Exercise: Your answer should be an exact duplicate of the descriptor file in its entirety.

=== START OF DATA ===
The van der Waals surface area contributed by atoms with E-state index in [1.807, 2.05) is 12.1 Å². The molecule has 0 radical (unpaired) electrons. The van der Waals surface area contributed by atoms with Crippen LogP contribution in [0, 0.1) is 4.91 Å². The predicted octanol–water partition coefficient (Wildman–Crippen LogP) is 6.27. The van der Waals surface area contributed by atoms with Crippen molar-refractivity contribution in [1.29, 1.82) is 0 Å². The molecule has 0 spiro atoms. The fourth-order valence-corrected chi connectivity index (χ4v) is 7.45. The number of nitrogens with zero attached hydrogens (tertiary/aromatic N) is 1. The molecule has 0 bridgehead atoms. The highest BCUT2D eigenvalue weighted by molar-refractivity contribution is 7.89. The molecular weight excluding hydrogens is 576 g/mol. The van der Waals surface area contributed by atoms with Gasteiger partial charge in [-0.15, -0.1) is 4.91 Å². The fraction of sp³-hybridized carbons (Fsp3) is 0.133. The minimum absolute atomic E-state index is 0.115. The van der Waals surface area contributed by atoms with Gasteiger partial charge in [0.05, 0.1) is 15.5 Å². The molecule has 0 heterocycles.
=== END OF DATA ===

The van der Waals surface area contributed by atoms with E-state index in [1.807, 2.05) is 12.1 Å². The molecule has 0 radical (unpaired) electrons. The van der Waals surface area contributed by atoms with Crippen LogP contribution in [0, 0.1) is 4.91 Å². The predicted octanol–water partition coefficient (Wildman–Crippen LogP) is 6.27. The van der Waals surface area contributed by atoms with Crippen molar-refractivity contribution in [1.29, 1.82) is 0 Å². The molecule has 0 spiro atoms. The fourth-order valence-corrected chi connectivity index (χ4v) is 7.45. The number of nitrogens with zero attached hydrogens (tertiary/aromatic N) is 1. The molecule has 0 bridgehead atoms. The highest BCUT2D eigenvalue weighted by molar-refractivity contribution is 7.89. The molecular weight excluding hydrogens is 576 g/mol. The van der Waals surface area contributed by atoms with Gasteiger partial charge in [-0.15, -0.1) is 4.91 Å². The fraction of sp³-hybridized carbons (Fsp3) is 0.133. The minimum absolute atomic E-state index is 0.115. The van der Waals surface area contributed by atoms with Gasteiger partial charge in [0.05, 0.1) is 15.5 Å². The molecule has 0 heterocycles.